Most of the troubles that Boards experience can be tracked back to ‘people issues’. We can’t rely on individuals to come together in this fashion and be able to work as a conducive unit without proactive leadership and systems. Even really smart people on Boards need these factors in the Board environment to thrive. When the people stuff is managed well, the governance stuff will easily get done.

It’s all about the people.

How does the board get involved with strategy and tactics, and how does this work with the management team?

Some of the best boards I’ve worked with and been on have approached strategic planning as a group effort with the Board and management involved in ensuring the best (in whichever way that is measured) strategy is set and everyone has buy in. The Board Members bring their expertise and the ambition to challenge management to bring the best ideas and recommendations to the strategy planning process. Management brings the day-to-day understanding of the capabilities and potential of the organisation, and ideas from their on-the-ground experience and engagement within their area of the business.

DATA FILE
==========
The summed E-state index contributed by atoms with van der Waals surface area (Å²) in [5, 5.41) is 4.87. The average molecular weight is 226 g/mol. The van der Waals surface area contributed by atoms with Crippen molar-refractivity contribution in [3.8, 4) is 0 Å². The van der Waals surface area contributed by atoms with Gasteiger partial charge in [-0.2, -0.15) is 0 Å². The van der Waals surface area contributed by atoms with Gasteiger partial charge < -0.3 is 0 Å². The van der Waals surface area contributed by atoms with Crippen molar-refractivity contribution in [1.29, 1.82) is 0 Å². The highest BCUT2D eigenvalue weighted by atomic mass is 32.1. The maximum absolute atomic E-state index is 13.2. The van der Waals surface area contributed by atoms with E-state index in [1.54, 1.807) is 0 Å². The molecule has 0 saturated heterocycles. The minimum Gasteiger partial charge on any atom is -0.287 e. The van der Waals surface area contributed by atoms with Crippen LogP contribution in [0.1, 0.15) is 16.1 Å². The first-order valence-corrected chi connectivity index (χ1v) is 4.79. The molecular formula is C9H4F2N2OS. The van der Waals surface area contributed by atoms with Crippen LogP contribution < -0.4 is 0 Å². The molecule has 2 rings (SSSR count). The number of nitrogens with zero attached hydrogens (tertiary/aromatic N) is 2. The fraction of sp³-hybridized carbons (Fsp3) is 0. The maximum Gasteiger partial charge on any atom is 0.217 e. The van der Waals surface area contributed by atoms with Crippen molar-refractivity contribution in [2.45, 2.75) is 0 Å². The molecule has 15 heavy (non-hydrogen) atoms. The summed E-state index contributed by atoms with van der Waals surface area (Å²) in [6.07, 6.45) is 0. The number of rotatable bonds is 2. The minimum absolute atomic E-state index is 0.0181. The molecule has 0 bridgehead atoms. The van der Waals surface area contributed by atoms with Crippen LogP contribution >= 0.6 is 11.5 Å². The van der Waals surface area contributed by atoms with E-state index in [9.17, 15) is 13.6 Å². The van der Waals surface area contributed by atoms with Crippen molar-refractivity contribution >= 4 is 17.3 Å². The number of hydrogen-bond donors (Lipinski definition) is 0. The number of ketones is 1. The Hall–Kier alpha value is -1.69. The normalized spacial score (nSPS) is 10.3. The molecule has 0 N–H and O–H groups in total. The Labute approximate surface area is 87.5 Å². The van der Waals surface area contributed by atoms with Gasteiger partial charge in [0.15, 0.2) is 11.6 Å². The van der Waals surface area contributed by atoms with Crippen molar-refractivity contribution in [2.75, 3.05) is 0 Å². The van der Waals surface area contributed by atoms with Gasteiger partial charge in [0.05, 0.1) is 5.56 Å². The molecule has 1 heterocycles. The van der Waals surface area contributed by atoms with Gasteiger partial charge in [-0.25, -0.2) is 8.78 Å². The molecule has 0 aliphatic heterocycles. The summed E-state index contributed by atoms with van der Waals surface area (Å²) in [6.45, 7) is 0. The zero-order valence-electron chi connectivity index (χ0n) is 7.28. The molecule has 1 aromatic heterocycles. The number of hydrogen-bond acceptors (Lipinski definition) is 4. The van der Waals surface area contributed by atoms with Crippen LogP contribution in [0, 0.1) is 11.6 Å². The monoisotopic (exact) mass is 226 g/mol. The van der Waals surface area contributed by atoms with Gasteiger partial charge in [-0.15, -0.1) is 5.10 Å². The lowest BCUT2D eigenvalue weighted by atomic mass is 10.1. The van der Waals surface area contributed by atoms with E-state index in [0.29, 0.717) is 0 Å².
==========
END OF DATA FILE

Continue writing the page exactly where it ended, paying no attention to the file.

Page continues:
The Board will give final approval to the strategy and will ensure it is successfully implemented by appropriately allocating sufficient resources to strategic imperatives, ensure ethical and risk-appropriate behaviours, and maintain oversight of this implementation to ensure the organisation is recognising its strategic ambitions.